By Rocco Gallo, Principal
In my previous post, I gave a basic definition of design-assist. It is a collaborative delivery model in which the design and construction teams both contribute their expertise to the design. Using design-assist, project teams can reduce risk and provide more value to the owner.
What does a design-assist team do to produce these results? The following are 4 core activities:
The complete scope of work includes both what is being built and how it’s being built. Working together, the design and construction teams run through the major items that will go into the project: equipment, labor, phasing, temporary conditions, and so forth. Their goal is to nail down as many factors as possible to assist with proper budgeting and scheduling.
Design documents wouldn’t include all of this this information (nor are they expected to). Yet the answers can greatly impact price and schedule.
Too often, the design team begins with an assumed scope of work. Let’s say we start planning the renovation of 20,000 SF of office space. Only when I see the existing building drawings do I know what the impact will be on the floor below. That area isn’t part of the 20,000 SF renovation, but it may be affected. By the time I have enough information on the drawings for an estimate, it may already be too late and too expensive. We’ll come back to this point at #3, construction estimates.
If we’re thinking in terms of the traditional SD – DD – CD phases, the design-assist partner would come on board around the end of the SD phase. Depending on the type of project, it could be even sooner. As one of my colleagues, an executive for an electrical contracting company, likes to say: The right time to identify the complete scope is as soon as you want the real price.
As the design and construction teams do fieldwork, they are looking for complementary sets of information: The design team is looking for the information they need to properly design the systems. The construction team (that is, the design-assist partner) is looking for the information they need to properly build the systems.
Their investigations feed off one another. They discuss and coordinate design. They talk about installation and constructability. They walk through phasing and disruption of services.
The construction team can also give the design team a look behind walls, above ceilings, or inside equipment – tasks the design team isn’t typically qualified to do. Together, they might uncover existing conditions that impact the scope of work (for example, disused equipment left inside the walls, undocumented systems behind walls and above ceilings, areas that are difficult to access due to occupants, or inoperable valves and tie-in locations).
As a result, the whole team gains a more accurate picture of how the project is going to come together. This activity is especially relevant for renovation projects.
Regular estimates help the project team stay on track and in budget.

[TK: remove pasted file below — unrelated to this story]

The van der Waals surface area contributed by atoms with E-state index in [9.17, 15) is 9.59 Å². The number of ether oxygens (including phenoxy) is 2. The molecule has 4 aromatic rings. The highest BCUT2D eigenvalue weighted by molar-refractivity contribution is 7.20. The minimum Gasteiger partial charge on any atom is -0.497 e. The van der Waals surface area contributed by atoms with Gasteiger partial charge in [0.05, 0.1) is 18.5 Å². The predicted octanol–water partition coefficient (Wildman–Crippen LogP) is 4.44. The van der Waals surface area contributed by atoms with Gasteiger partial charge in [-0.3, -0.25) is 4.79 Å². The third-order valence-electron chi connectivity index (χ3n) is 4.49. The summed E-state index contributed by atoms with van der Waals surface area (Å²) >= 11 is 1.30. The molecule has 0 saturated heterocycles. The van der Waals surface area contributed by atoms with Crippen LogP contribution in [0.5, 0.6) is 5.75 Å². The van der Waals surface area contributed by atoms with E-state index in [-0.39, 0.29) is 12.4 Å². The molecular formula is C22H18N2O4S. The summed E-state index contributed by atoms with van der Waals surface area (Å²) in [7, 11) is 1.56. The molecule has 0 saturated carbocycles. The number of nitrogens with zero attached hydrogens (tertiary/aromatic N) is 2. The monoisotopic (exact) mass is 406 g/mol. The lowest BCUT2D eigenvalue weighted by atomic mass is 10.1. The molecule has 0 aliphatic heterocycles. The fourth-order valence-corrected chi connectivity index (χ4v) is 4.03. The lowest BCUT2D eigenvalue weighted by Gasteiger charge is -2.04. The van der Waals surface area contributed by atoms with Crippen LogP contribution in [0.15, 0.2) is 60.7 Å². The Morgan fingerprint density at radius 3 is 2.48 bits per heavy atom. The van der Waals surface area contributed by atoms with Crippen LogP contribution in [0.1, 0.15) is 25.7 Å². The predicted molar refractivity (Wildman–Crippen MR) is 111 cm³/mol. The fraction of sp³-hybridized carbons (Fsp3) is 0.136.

Once the team has identified the full scope of work (see #1), the design-assist partner may be asked to provide a “conceptual estimate.” The goal of a conceptual estimate is to get an actual price range for the complete scope, early in the project.
With a conceptual estimate, the design-assist partner provides an estimate with a blank drawing. This doesn’t mean estimating without any information. Rather, it means estimating without being able to count and price every individual item. (This approach is a change in culture for many contractors, because they are accustomed to receiving the design team’s drawings in order to provide an estimate.)
The design-assist partner uses the complete scope of work identified by the project team as the basis for their estimate. The owner and project team can then evaluate the budget and scope of work in light of the estimated construction cost.
The design-assist partner continues to provide pre-construction estimating throughout design. These estimates help the project team in a few different ways:
Here’s an example of where the third item comes into play. Let’s say you’re constructing a new three-story building, and the architect is working through options for floor plans. In one option, the electrical and mechanical rooms are in different locations on each floor. In another option, the rooms are vertically stacked. The design-assist partner can price the two options so the owner and architect can see the cost of each design option and select the one that provides them greater value.
Final Cost Validation
The design team submits completed drawings and specifications to the design-assist partner for a final cost validation. There should be no surprises at this point, because the design and construction teams have been working together throughout to keep the project in scope.
After the final cost validation, the owner gives approval to proceed into construction. Permit documents may be submitted at this time as well.
As design progresses, the design-assist partner continues to support the project design and looks ahead to construction.
Too often, project teams make important discoveries late in the project, and everyone is left scrambling. With these 4 design-assist activities, the project team gains meaningful information at the right time to make a positive impact on the project.
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